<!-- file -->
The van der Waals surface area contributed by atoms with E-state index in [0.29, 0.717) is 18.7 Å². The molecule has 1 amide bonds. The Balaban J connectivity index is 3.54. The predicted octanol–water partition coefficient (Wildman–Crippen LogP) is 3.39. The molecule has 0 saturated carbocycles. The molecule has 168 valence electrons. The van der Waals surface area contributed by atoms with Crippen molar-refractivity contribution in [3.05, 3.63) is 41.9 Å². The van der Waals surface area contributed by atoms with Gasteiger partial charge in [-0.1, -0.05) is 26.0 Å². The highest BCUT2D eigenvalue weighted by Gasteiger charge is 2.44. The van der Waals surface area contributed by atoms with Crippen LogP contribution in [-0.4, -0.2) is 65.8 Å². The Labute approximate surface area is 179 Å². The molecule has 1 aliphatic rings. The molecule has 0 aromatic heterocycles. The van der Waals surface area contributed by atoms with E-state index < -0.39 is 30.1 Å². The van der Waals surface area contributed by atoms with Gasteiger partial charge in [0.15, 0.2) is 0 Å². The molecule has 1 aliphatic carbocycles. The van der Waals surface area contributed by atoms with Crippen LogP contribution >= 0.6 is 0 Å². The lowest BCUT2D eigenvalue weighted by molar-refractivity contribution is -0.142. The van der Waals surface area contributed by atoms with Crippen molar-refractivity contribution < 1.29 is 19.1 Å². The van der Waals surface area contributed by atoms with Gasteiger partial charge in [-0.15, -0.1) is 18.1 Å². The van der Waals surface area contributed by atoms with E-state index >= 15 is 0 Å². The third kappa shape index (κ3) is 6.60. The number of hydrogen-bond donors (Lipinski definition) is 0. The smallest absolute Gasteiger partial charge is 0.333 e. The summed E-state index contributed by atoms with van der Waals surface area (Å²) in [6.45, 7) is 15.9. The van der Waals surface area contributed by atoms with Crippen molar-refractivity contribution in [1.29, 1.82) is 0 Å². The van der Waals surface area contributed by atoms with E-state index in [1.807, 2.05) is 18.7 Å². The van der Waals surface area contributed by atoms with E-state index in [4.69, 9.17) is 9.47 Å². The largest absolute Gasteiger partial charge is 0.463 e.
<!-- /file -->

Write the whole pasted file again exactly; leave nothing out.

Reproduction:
The van der Waals surface area contributed by atoms with E-state index in [0.29, 0.717) is 18.7 Å². The molecule has 1 amide bonds. The Balaban J connectivity index is 3.54. The predicted octanol–water partition coefficient (Wildman–Crippen LogP) is 3.39. The molecule has 0 saturated carbocycles. The molecule has 168 valence electrons. The van der Waals surface area contributed by atoms with Crippen molar-refractivity contribution in [3.05, 3.63) is 41.9 Å². The van der Waals surface area contributed by atoms with Gasteiger partial charge in [-0.1, -0.05) is 26.0 Å². The highest BCUT2D eigenvalue weighted by Gasteiger charge is 2.44. The van der Waals surface area contributed by atoms with Crippen LogP contribution in [-0.4, -0.2) is 65.8 Å². The Labute approximate surface area is 179 Å². The molecule has 1 aliphatic rings. The molecule has 0 aromatic heterocycles. The van der Waals surface area contributed by atoms with E-state index < -0.39 is 30.1 Å². The van der Waals surface area contributed by atoms with Gasteiger partial charge in [0.15, 0.2) is 0 Å². The molecule has 1 aliphatic carbocycles. The van der Waals surface area contributed by atoms with Crippen LogP contribution >= 0.6 is 0 Å². The lowest BCUT2D eigenvalue weighted by molar-refractivity contribution is -0.142. The van der Waals surface area contributed by atoms with Crippen molar-refractivity contribution < 1.29 is 19.1 Å². The van der Waals surface area contributed by atoms with Gasteiger partial charge in [-0.15, -0.1) is 18.1 Å². The van der Waals surface area contributed by atoms with E-state index >= 15 is 0 Å². The third kappa shape index (κ3) is 6.60. The number of hydrogen-bond donors (Lipinski definition) is 0. The smallest absolute Gasteiger partial charge is 0.333 e. The summed E-state index contributed by atoms with van der Waals surface area (Å²) in [6.45, 7) is 15.9. The van der Waals surface area contributed by atoms with Crippen molar-refractivity contribution in [1.29, 1.82) is 0 Å². The van der Waals surface area contributed by atoms with E-state index in [1.807, 2.05) is 18.7 Å². The van der Waals surface area contributed by atoms with E-state index in [4.69, 9.17) is 9.47 Å². The largest absolute Gasteiger partial charge is 0.463 e.